Read Sense and Sensibility (and Lady Susan) by Jane Austen Free Online
Book Title: Sense and Sensibility (and Lady Susan)|
The author of the book: Jane Austen
Edition: Cambridge Scholars Publishing
Date of issue: November 1st 2008
ISBN 13: 9781443801386
Format files: PDF
The size of the: 8.90 MB
City - Country: No data
Loaded: 2813 times
Reader ratings: 7.1
Read full description of the books:
I love Jane Austen.
I LOVE Jane Austen.
I LOVE JANE AUSTEN!!
I still twitch a bit, but I'm getting more and more man-comfortable saying that because there no denying that it’s true. Normally, I am not much of a soapy, chick-flick, mani-pedi kinda guy. I don’t spritz my wine, rarely eat quiche and have never had anything waxed (though the list of things that need it grows by the hour).
But I would walk across a desert in bloomers and a parasol to read Ms. Austen. Pride and Prejudice is one of my all time favorite books and Sense and Sensibility is certainly up among the elite. Jane can absolutely bust me when she starts penning that snappy prose laced with all those sly, subtle, sarcastic phrases. She’s like prim and proper meets saucy and bossy.
I find it interesting that the "descriptions" of her books never seem very appealing to me before I begin them (I would direct your attention to the non chick-flick portion of my “I’m a Man Intro” above). For example, Sense and Sensibility is the story of two sisters, one emotionally reserved (to put it mildly) and proper and the other emotionally volatile and prone to disregard convention, as they struggle with life and relationships following the death of their father. Doesn’t it sound kinda Hallmark Networky? While I can appreciate that stuff, it doesn’t generally produce boat float with me.
However, the quality of the writing and the nuanced sassiness of the dialogue just warms my cockles and makes me prone to bouts of squealing. Her characterization, primarily the two sisters, but true for the rest of the cast as well, is so impeccably done that I keep expecting one of them to tap me on the shoulder as I’m reading…..don’t worry, none of them have yet but I’m still hoping.
Probably the most appealing aspect of Jane’s novels is the need for her intelligent, strong-willed female characters to move through the emotionally stifling requirements of “Victorian” society. So much of the charm of Jane’s writing revolves around the characters being forced to find an “acceptable” mode of expressing raw emotions when “bitch slapping” and “Fuck offing” just won’t do. I love watching the characters having to comport themselves so “correctly” as they explain to each other that they are going to ruin their families, steal their lovers, etc.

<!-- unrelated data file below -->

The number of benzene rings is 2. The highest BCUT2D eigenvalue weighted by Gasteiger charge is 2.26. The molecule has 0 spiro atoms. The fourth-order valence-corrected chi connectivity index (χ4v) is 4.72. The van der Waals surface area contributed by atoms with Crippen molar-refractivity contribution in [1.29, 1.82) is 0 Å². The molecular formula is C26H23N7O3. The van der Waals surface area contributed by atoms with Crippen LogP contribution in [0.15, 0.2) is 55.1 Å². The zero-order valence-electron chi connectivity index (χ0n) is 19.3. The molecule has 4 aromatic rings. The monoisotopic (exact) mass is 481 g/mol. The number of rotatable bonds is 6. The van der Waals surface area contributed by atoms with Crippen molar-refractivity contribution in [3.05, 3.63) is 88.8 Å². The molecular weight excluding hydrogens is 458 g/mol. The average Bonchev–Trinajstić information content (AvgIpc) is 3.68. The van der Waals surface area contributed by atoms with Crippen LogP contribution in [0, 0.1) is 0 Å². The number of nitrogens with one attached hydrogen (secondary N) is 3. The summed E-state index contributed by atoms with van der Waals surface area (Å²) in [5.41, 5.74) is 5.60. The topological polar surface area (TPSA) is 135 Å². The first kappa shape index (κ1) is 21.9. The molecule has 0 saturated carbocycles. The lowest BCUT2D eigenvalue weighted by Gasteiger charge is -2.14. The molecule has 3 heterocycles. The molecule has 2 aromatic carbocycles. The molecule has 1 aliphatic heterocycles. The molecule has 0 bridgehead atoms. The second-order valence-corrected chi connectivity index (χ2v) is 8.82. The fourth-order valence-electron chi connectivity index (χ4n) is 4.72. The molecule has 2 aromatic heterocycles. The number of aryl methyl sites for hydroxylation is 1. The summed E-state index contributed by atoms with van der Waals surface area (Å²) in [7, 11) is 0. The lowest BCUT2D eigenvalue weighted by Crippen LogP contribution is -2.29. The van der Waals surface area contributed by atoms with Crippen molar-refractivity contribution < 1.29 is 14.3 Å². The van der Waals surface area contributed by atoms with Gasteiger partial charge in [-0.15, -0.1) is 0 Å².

I love the roadblocks that the Victorian setting erects in the emotional road of the story and how effortlessly Jane navigates around them. She draws her characters feeling the deepest and rawest of emotions while having to maintain an outward appearance of dignity and respectability. The fact that she is able to convey that crushing sense of emotion to the reader without depictions of expressive behavior is just another example of her boggle the mind brilliance.
Okay, the gush must end and here is as good a place as any. You should really read this one. It’s good. 5.0 to 5.5 STARS. HIGHEST POSSIBLE RECOMMENDATION!!!
P.S. I listened to the audio version of this narrated by Juliet Stevenson and she was superb.
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Read information about the authorJane Austen was an English novelist whose works of romantic fiction, set among the landed gentry, earned her a place as one of the most widely read writers in English literature, her realism and biting social commentary cementing her historical importance among scholars and critics.
Austen lived her entire life as part of a close-knit family located on the lower fringes of the English landed gentry. She was educated primarily by her father and older brothers as well as through her own reading. The steadfast support of her family was critical to her development as a professional writer. Her artistic apprenticeship lasted from her teenage years until she was about 35 years old. During this period, she experimented with various literary forms, including the epistolary novel which she tried then abandoned, and wrote and extensively revised three major novels and began a fourth. From 1811 until 1816, with the release of Sense and Sensibility (1811), Pride and Prejudice (1813), Mansfield Park (1814) and Emma (1815), she achieved success as a published writer. She wrote two additional novels, Northanger Abbey and Persuasion, both published posthumously in 1818, and began a third, which was eventually titled Sanditon, but died before completing it.
Austen's works critique the novels of sensibility of the second half of the 18th century and are part of the transition to 19th-century realism. Her plots, though fundamentally comic, highlight the dependence of women on marriage to secure social standing and economic security. Her work brought her little personal fame and only a few positive reviews during her lifetime, but the publication in 1869 of her nephew's A Memoir of Jane Austen introduced her to a wider public, and by the 1940s she had become widely accepted in academia as a great English writer. The second half of the 20th century saw a proliferation of Austen scholarship and the emergence of a Janeite fan culture.
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